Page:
• Waiving past due payment fees for eligible residential customers.
• Waiving credit card payment fees for all residential customers.
•Organizing employee volunteers to conduct energy efficiency and weatherization events in select neighborhoods.
“We understand the economic challenges our customers and communities are currently facing,” said David Ellis, chief customer officer for Entergy. “We also recognize we’re responsible for something greater than just powering homes and businesses every day. After all, we’ve been members of our community for more than 100 years. We are doing more to help our customers through these challenging economic times.”
In Arkansas, Entergy said it received donations of $581,928 in 2021 through its “The Power to Care” program, which helped more than 1,200 senior citizens and customers with disabilities keep their lights on.
Funded by donations and Entergy shareholders, the program provides emergency bill payment assistance for elderly and disabled customers, who are typically on a fixed income and therefore more greatly impacted by utility costs. In 2021, The Power to Care provided $3.1 million in assistance to more than 9,000 customers across the company’s four-state territory.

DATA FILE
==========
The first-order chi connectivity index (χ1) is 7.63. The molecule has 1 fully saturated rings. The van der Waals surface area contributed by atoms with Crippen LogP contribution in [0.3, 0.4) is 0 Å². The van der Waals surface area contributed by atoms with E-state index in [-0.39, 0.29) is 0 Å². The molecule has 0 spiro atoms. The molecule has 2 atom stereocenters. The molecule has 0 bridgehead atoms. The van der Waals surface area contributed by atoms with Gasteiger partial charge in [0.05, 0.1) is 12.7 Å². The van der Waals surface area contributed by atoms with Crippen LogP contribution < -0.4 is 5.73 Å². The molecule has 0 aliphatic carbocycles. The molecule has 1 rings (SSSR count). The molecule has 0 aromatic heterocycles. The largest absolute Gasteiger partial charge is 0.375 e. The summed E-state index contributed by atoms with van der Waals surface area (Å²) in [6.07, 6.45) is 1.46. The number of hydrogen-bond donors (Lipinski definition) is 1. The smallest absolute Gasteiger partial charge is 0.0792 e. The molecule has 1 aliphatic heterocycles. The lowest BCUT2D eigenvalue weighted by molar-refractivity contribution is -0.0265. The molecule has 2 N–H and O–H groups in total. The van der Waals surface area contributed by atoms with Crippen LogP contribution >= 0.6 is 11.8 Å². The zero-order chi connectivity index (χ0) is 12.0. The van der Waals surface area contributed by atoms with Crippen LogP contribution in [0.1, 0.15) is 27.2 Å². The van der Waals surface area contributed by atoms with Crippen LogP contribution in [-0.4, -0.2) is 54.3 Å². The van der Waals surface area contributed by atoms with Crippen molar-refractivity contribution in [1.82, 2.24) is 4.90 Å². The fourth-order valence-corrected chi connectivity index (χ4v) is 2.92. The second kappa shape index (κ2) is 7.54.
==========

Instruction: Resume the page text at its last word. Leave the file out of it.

“Our focus on helping the most vulnerable is rooted in the reality of the communities we serve, because 25% of the three million residential customers across all Entergy service areas live in poverty,” said Liz Brister, manager of low-income customer initiatives and financial assistance.
Entergy Arkansas provides electricity to approximately 728,000 customers in 63 counties. Companywide, the New Orleans utility giant provides electricity to 3 million utility customers across its four-state footprint.
1. Power transmission operators, utilities on high alert as summer heat wave, power demand stresses energy grid
2. Grid operators at MISO's (Midcontinent Independent System Operator) state-of-the-art command center in west Little Rock manage the generation and transmission of high-voltage electricity across 15 U.S. states and the Canadian province of Manitoba.
3. Amid construction in Little Rock's downtown River Market, hot and humid conditions saw the city's heat index exceed 105 in the last week of July, according to the National Weather Service.